News & Updates
Search Research Content
Resource Finder at Kennedy Krieger Institute
A free resource that provides access to information and support for individuals and families living with developmental disabilities.
Membrane potential mediates the cellular binding of nanoparticles.
|Title||Membrane potential mediates the cellular binding of nanoparticles.|
|Publication Type||Journal Article|
|Year of Publication||2013|
|Authors||Shin EH, Li Y, Kumar U, Sureka HV, Zhang X, Payne CK|
|Date Published||2013 Jul 7|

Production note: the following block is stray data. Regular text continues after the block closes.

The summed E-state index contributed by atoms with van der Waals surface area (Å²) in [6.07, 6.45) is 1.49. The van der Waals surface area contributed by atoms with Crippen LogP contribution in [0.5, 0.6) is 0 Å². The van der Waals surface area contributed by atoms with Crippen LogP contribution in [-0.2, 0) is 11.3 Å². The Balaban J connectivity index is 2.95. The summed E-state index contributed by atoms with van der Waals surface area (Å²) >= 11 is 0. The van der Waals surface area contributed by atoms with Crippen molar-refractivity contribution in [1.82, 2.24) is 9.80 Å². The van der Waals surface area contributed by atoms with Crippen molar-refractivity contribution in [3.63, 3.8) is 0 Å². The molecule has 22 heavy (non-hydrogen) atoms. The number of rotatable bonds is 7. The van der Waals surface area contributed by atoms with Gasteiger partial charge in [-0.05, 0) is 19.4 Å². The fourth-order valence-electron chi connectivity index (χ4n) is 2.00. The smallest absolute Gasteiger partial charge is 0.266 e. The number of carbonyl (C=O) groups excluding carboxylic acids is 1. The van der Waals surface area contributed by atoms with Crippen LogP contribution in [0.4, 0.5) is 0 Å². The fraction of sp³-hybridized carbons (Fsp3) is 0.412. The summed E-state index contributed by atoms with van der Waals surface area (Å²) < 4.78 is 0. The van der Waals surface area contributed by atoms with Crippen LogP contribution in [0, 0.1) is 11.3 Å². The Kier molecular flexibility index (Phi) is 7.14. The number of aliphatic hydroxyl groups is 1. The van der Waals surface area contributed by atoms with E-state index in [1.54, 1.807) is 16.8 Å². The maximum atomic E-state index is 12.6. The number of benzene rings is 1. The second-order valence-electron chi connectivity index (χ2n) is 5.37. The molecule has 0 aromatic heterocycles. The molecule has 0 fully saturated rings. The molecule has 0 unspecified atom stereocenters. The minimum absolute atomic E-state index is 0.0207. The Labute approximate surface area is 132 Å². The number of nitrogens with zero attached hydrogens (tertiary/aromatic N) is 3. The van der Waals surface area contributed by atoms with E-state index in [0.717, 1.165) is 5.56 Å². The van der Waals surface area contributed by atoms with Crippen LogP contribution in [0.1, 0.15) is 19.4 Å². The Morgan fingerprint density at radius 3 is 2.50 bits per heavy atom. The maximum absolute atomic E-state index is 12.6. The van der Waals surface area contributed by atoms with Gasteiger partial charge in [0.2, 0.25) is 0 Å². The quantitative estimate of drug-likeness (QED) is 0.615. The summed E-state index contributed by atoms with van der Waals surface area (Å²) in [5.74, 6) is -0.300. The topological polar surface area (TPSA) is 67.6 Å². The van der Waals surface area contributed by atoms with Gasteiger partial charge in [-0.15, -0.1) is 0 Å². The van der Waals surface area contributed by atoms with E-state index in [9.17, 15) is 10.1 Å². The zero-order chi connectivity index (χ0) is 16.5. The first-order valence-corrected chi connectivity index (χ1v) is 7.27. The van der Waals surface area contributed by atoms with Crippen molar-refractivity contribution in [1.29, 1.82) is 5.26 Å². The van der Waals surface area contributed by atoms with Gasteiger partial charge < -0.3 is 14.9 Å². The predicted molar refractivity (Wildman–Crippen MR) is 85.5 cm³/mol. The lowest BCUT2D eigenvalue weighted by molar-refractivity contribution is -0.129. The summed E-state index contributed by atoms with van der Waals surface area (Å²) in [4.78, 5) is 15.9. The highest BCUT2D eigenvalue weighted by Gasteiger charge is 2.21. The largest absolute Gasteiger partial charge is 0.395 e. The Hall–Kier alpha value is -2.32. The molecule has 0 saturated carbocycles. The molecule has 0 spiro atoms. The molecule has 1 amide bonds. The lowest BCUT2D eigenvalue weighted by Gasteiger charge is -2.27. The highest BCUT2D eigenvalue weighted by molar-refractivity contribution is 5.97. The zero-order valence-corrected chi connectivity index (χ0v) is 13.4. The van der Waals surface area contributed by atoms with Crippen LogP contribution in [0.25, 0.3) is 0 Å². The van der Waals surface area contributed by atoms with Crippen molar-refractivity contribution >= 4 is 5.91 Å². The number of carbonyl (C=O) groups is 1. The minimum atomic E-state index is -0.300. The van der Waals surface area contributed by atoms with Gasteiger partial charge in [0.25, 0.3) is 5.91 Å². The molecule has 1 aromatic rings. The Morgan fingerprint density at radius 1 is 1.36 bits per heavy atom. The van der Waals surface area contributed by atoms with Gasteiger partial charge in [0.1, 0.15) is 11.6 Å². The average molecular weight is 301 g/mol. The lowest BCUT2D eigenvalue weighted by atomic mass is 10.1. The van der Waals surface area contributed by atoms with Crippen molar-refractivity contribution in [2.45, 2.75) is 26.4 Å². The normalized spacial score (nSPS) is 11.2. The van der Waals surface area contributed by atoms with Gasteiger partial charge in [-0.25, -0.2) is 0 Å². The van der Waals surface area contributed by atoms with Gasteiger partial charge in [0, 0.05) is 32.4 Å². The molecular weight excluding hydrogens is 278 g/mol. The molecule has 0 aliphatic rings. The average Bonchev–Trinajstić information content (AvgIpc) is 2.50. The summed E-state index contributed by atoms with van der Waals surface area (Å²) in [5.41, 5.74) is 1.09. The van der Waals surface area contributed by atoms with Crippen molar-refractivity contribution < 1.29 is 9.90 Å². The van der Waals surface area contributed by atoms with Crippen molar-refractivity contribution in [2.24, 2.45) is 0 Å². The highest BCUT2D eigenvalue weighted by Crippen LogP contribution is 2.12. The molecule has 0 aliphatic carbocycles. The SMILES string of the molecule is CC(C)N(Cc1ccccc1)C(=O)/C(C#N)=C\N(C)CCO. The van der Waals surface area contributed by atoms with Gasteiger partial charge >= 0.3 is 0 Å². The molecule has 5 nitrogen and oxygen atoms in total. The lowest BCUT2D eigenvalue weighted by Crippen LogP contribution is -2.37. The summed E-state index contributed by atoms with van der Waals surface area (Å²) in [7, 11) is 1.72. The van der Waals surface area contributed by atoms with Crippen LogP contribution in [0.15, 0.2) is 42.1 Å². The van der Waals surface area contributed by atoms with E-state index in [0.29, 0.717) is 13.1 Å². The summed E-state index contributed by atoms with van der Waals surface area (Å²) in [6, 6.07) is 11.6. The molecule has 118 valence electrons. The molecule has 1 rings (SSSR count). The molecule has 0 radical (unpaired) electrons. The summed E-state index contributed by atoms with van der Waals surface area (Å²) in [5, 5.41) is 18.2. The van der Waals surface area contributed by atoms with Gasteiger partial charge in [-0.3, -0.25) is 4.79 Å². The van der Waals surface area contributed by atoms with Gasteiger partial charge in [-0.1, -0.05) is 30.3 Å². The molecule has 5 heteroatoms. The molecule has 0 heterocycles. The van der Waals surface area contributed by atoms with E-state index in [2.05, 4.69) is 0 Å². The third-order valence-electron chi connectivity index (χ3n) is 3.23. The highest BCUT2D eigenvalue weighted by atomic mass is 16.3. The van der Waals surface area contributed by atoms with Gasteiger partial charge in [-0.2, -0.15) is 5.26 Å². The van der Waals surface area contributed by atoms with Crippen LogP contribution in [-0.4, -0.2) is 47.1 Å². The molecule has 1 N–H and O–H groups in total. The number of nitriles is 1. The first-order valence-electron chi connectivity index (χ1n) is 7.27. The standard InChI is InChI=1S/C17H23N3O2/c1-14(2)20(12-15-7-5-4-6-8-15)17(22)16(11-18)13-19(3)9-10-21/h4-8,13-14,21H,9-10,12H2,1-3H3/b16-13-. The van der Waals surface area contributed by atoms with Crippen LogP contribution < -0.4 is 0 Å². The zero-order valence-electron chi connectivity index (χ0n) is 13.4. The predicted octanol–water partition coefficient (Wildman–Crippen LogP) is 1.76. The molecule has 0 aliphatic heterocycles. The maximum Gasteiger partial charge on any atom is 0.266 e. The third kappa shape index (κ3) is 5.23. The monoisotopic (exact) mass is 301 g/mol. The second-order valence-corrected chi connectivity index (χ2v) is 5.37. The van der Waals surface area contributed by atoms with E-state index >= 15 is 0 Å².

The use of nanoparticles for cellular therapeutic or sensing applications requires nanoparticles to bind, or adhere, to the cell surface. While nanoparticle parameters such as size, shape, charge, and composition are important factors in cellular binding, the cell itself must also be considered. All cells have an electrical potential across the plasma membrane driven by an ion gradient. Under standard conditions the ion gradient will result in a -10 to -100 mV potential across the membrane with a net negative charge on the cytosolic face. Using a combination of flow cytometry and fluorescence microscopy experiments and dissipative particle dynamics simulations, we have found that a decrease in membrane potential leads to decreased cellular binding of anionic nanoparticles. The decreased cellular binding of anionic nanoparticles is a general phenomenon, independent of depolarization method, nanoparticle composition, and cell type. Increased membrane potential reverses this trend resulting in increased binding of anionic nanoparticles. The cellular binding of cationic nanoparticles is minimally affected by membrane potential due to the interaction of cationic nanoparticles with cell surface proteins. The influence of membrane potential on the cellular binding of nanoparticles is especially important when considering the use of nanoparticles in the treatment or detection of diseases, such as cancer, in which the membrane potential is decreased.